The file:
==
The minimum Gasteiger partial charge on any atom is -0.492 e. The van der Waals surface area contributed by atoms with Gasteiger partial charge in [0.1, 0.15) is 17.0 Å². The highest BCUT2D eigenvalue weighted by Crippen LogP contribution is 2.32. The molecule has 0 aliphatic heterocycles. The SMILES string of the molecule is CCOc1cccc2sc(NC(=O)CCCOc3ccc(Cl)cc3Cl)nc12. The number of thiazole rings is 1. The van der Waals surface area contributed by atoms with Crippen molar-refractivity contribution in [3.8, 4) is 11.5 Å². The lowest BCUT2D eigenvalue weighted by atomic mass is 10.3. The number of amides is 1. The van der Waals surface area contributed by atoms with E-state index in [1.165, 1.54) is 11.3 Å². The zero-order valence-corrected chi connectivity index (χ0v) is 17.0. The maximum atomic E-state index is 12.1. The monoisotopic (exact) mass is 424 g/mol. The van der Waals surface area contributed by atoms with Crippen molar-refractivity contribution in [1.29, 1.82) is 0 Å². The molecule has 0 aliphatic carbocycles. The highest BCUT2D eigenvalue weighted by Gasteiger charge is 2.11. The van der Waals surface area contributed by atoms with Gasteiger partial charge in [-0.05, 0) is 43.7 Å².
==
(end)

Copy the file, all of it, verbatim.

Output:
The minimum Gasteiger partial charge on any atom is -0.492 e. The van der Waals surface area contributed by atoms with Gasteiger partial charge in [0.1, 0.15) is 17.0 Å². The highest BCUT2D eigenvalue weighted by Crippen LogP contribution is 2.32. The molecule has 0 aliphatic heterocycles. The SMILES string of the molecule is CCOc1cccc2sc(NC(=O)CCCOc3ccc(Cl)cc3Cl)nc12. The number of thiazole rings is 1. The van der Waals surface area contributed by atoms with Crippen molar-refractivity contribution in [3.8, 4) is 11.5 Å². The lowest BCUT2D eigenvalue weighted by atomic mass is 10.3. The number of amides is 1. The van der Waals surface area contributed by atoms with E-state index in [1.165, 1.54) is 11.3 Å². The zero-order valence-corrected chi connectivity index (χ0v) is 17.0. The maximum atomic E-state index is 12.1. The monoisotopic (exact) mass is 424 g/mol. The van der Waals surface area contributed by atoms with Crippen molar-refractivity contribution in [1.29, 1.82) is 0 Å². The molecule has 0 aliphatic carbocycles. The highest BCUT2D eigenvalue weighted by Gasteiger charge is 2.11. The van der Waals surface area contributed by atoms with Gasteiger partial charge in [-0.05, 0) is 43.7 Å².